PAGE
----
Short bio:

Raquel Rabinovich (b. 1929, Buenos Aires, Argentina – lives and works in New York)
 
Raquel Rabinovich is a New York based, Argentinian-American artist known for monochromatic paintings and drawings, large-scale glass sculpture environments, and site-specific stone sculpture installations along the shores of the Hudson River.
 
Throughout her artistic career, Rabinovich has worked with a wide range of media including drawing, collage, painting, sculpture and installation. Informed by her underlying fascination with the ineffable nature of existence, Rabinovich’s work embodies concealed aspects of existence that lie behind the appearance of things, thoughts, language, and the world. Exploring what she calls the “dark source,” the artist attempts to reveal that which is concealed emerging into view, making the invisible visible. This seemingly insoluble conundrum has been central to Rabinovich’s art practice, shaping the essence of her oeuvre for the last sixty years.
 
Born in Buenos Aires in 1929 into a Russian and Romanian Jewish immigrant family, Rabinovich has lived and worked in the United States since 1967 and currently resides in Rhinebeck, New York. Raised in Córdoba, Argentina, Rabinovich was a political prisoner under Juan Domingo Perón’s regime, later moving to Europe where she would live throughout the mid-late 1950s.
 
Rabinovich’s travels to India, Nepal, Indonesia, Egypt, Peru and even the Hudson Valley have had a profound impact on her work. She is repeatedly drawn to spaces of silence and darkness, deeply connecting with the authentic and rooted ancient traditions. This idea of silence and darkness, both literally and metaphorically, has led her to explore the ground’s relationship with the spiritual, using mud, stone and glass as metaphors for the passage of time and the ephemeral nature of existence.
 
Her work is also informed by her love of poetry. She connects her practice to the non-literal and magical worlds in Latin American literature, and the liminal space between the lines found in texts by Latin American writers such as Jorge Luis Borges, Pablo Neruda, Gabriel García Márquez and Luisa Valenzuela, seen in her ongoing series of works on paper titled “When Silence Becomes Poetry.”
 
At the beginning of the 2000’s she had set aside paint in favor of mud drawings and stone sculpture installations.  When she began painting again in 2014, drawing and painting remained central to her art.
 
Rabinovich has also been the recipient of numerous grants and fellowships, including the 2011-2012 Lee Krasner Award for Lifetime Achievement from The Pollock-Krasner Foundation, and is included in the Oral History Program of the Smithsonian Institution Archives of American Art.

Extended bio:

Over the course of a seventy-year-long career, New York-based Argentinian-American artist Raquel Rabinovich has been concerned with the paradox of making the invisible visible. She integrates themes of mythology, existence, nature, and transcendence in her monochromatic paintings and drawings, as well as in her sculptural practice that encompasses large-scale glass environments and site-specific stone installations along the shores of the Hudson River. Through her exploration of a range of material choices and artistic processes, Rabinovich’s work conveys “that which is concealed emerging into view.”[1]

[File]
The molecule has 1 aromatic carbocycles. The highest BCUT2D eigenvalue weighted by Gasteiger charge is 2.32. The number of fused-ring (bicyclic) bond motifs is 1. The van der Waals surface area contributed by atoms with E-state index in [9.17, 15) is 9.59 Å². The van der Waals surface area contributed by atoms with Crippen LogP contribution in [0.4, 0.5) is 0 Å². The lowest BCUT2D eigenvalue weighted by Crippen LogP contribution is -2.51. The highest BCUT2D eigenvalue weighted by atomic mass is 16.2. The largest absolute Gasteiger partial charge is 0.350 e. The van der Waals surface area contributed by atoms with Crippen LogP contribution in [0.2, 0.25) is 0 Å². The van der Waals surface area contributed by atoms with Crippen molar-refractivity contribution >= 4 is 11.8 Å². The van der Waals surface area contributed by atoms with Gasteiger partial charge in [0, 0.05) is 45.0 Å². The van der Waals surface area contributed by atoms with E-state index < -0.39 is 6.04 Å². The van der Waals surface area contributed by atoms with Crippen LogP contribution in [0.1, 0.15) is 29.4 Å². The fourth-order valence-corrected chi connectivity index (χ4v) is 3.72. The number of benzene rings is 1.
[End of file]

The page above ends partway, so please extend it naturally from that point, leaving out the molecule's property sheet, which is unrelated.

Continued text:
Born in 1929 in Buenos Aires, Argentina, to a Russian and Romanian Jewish immigrant family, Rabinovich was raised in nearby Córdoba. There she began taking painting and drawing classes with Italian artist Ernesto Farina. At this time she was also politically active and was briefly held as a political prisoner under Juan Domingo Perón’s regime. She later studied medicine and studio art at the Universidad de Córdoba before moving to Buenos Aires, where she studied with painter Héctor Basaldúa. In the mid-1950s, she moved to Europe, where she lived in Paris, Edinburgh, and Copenhagen, and married her husband, José Luis Reissig, in 1956. In Paris, she attended classes at La Sorbonne and at the atelier of French Cubist painter André Lhote. Her studies and travels introduced her to the work of Modern European artists such as Georges Braque and Piet Mondrian, the Art Informel movement, and Old Masters—in particular Diego Velázquez—all of which drove her work into a more non-objective mode of painting, evolving from semi-figurative portraits and still lives to pure abstraction.
 
Upon her return to Buenos Aires in the early 1960s, Rabinovich began a series of near-monochromatic paintings titled The Dark is Light Enough. These textural works, realized in a spectrum of earthy hues, marked the beginning of a lifelong investigation into what Rabinovich calls the “dark source.” For Rabinovich, the dark represents neither negativity nor absence but a rich realm of knowledge and wisdom. Each subsequent body of work, whether painting, drawing, collage, or sculpture, represents an embodiment of those “concealed aspects of existence which lie behind the appearance of things, thoughts, language, and the world.”[2] In her monochromatic paintings and drawings, layers accumulate and meld into variated fields of grey, black, and white, creating a muted shimmering effect that has been compared to the black cruciform paintings of Ad Reinhardt.[3]